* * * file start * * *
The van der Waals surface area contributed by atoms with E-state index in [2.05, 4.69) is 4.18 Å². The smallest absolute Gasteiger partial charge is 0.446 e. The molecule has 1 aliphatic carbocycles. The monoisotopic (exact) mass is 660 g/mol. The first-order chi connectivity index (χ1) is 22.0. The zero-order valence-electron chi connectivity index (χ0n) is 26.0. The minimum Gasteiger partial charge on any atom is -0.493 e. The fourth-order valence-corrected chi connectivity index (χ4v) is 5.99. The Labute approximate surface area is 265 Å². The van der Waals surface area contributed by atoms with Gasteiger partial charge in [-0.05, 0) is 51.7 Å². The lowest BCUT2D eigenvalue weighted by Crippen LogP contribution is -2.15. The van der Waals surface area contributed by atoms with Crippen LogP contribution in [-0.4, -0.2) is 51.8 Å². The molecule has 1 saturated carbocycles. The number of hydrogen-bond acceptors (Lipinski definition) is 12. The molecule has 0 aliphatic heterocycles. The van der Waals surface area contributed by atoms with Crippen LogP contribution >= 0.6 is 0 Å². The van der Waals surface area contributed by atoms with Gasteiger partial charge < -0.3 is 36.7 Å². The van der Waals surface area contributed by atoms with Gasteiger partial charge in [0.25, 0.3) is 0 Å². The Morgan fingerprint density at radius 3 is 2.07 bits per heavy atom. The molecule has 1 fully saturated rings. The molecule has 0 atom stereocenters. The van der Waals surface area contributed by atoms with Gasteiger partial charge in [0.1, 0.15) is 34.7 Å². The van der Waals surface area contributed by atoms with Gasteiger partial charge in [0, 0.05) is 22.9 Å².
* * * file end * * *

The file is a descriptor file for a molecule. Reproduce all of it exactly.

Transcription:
The van der Waals surface area contributed by atoms with E-state index in [2.05, 4.69) is 4.18 Å². The smallest absolute Gasteiger partial charge is 0.446 e. The molecule has 1 aliphatic carbocycles. The monoisotopic (exact) mass is 660 g/mol. The first-order chi connectivity index (χ1) is 22.0. The zero-order valence-electron chi connectivity index (χ0n) is 26.0. The minimum Gasteiger partial charge on any atom is -0.493 e. The fourth-order valence-corrected chi connectivity index (χ4v) is 5.99. The Labute approximate surface area is 265 Å². The van der Waals surface area contributed by atoms with Gasteiger partial charge in [-0.05, 0) is 51.7 Å². The lowest BCUT2D eigenvalue weighted by Crippen LogP contribution is -2.15. The van der Waals surface area contributed by atoms with Crippen LogP contribution in [-0.4, -0.2) is 51.8 Å². The molecule has 1 saturated carbocycles. The number of hydrogen-bond acceptors (Lipinski definition) is 12. The molecule has 0 aliphatic heterocycles. The van der Waals surface area contributed by atoms with Crippen LogP contribution >= 0.6 is 0 Å². The van der Waals surface area contributed by atoms with Gasteiger partial charge < -0.3 is 36.7 Å². The van der Waals surface area contributed by atoms with Gasteiger partial charge in [0.25, 0.3) is 0 Å². The Morgan fingerprint density at radius 3 is 2.07 bits per heavy atom. The molecule has 1 fully saturated rings. The molecule has 0 atom stereocenters. The van der Waals surface area contributed by atoms with Gasteiger partial charge in [0.1, 0.15) is 34.7 Å². The van der Waals surface area contributed by atoms with Gasteiger partial charge in [0, 0.05) is 22.9 Å².